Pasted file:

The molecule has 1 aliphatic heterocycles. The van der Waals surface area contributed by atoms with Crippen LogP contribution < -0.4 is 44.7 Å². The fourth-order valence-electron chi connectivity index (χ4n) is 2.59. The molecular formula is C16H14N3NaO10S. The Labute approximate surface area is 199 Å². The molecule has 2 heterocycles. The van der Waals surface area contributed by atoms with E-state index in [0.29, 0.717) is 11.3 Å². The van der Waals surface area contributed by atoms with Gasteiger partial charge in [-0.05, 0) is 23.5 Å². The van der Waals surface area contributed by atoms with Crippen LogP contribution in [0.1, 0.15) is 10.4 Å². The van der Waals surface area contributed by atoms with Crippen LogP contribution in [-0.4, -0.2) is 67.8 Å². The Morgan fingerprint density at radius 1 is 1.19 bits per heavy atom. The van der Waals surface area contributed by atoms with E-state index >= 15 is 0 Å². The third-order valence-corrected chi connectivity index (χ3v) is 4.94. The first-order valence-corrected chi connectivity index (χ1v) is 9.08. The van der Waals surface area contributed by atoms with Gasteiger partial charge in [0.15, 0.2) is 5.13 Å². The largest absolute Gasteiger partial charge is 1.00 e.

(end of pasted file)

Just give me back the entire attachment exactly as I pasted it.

The molecule has 1 aliphatic heterocycles. The van der Waals surface area contributed by atoms with Crippen LogP contribution < -0.4 is 44.7 Å². The fourth-order valence-electron chi connectivity index (χ4n) is 2.59. The molecular formula is C16H14N3NaO10S. The Labute approximate surface area is 199 Å². The molecule has 2 heterocycles. The van der Waals surface area contributed by atoms with E-state index in [0.29, 0.717) is 11.3 Å². The van der Waals surface area contributed by atoms with Gasteiger partial charge in [-0.05, 0) is 23.5 Å². The van der Waals surface area contributed by atoms with Crippen LogP contribution in [0.1, 0.15) is 10.4 Å². The van der Waals surface area contributed by atoms with Crippen LogP contribution in [-0.4, -0.2) is 67.8 Å². The Morgan fingerprint density at radius 1 is 1.19 bits per heavy atom. The van der Waals surface area contributed by atoms with E-state index >= 15 is 0 Å². The third-order valence-corrected chi connectivity index (χ3v) is 4.94. The first-order valence-corrected chi connectivity index (χ1v) is 9.08. The van der Waals surface area contributed by atoms with Gasteiger partial charge in [0.15, 0.2) is 5.13 Å². The largest absolute Gasteiger partial charge is 1.00 e.